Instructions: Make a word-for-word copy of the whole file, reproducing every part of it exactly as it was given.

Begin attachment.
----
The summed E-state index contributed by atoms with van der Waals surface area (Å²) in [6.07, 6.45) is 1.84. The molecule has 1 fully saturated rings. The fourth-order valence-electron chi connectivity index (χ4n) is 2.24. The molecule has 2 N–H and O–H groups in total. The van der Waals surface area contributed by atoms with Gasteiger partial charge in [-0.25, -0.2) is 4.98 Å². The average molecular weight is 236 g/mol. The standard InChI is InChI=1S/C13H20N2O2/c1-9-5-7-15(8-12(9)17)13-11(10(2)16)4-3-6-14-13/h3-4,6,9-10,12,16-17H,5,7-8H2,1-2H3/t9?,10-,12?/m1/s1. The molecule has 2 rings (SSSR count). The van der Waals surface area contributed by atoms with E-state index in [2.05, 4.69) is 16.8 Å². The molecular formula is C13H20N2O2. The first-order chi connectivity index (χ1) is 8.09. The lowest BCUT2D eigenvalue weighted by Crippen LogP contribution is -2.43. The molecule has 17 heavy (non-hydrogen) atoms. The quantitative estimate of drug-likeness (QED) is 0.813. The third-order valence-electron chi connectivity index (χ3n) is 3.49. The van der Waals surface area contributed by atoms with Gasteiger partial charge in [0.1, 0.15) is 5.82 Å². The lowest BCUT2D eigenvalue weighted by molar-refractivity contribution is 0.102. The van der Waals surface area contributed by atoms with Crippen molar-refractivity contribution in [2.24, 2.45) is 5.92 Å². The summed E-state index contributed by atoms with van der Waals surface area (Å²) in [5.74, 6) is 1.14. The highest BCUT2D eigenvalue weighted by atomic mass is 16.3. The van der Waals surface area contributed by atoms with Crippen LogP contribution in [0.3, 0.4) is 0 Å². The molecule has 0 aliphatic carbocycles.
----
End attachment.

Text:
The summed E-state index contributed by atoms with van der Waals surface area (Å²) in [6.07, 6.45) is 1.84. The molecule has 1 fully saturated rings. The fourth-order valence-electron chi connectivity index (χ4n) is 2.24. The molecule has 2 N–H and O–H groups in total. The van der Waals surface area contributed by atoms with Gasteiger partial charge in [-0.25, -0.2) is 4.98 Å². The average molecular weight is 236 g/mol. The standard InChI is InChI=1S/C13H20N2O2/c1-9-5-7-15(8-12(9)17)13-11(10(2)16)4-3-6-14-13/h3-4,6,9-10,12,16-17H,5,7-8H2,1-2H3/t9?,10-,12?/m1/s1. The molecule has 2 rings (SSSR count). The van der Waals surface area contributed by atoms with E-state index in [2.05, 4.69) is 16.8 Å². The molecular formula is C13H20N2O2. The first-order chi connectivity index (χ1) is 8.09. The lowest BCUT2D eigenvalue weighted by Crippen LogP contribution is -2.43. The molecule has 17 heavy (non-hydrogen) atoms. The quantitative estimate of drug-likeness (QED) is 0.813. The third-order valence-electron chi connectivity index (χ3n) is 3.49. The van der Waals surface area contributed by atoms with Gasteiger partial charge in [0.1, 0.15) is 5.82 Å². The lowest BCUT2D eigenvalue weighted by molar-refractivity contribution is 0.102. The van der Waals surface area contributed by atoms with Crippen molar-refractivity contribution in [2.24, 2.45) is 5.92 Å². The summed E-state index contributed by atoms with van der Waals surface area (Å²) in [5.74, 6) is 1.14. The highest BCUT2D eigenvalue weighted by atomic mass is 16.3. The van der Waals surface area contributed by atoms with Crippen LogP contribution in [0.3, 0.4) is 0 Å². The molecule has 0 aliphatic carbocycles.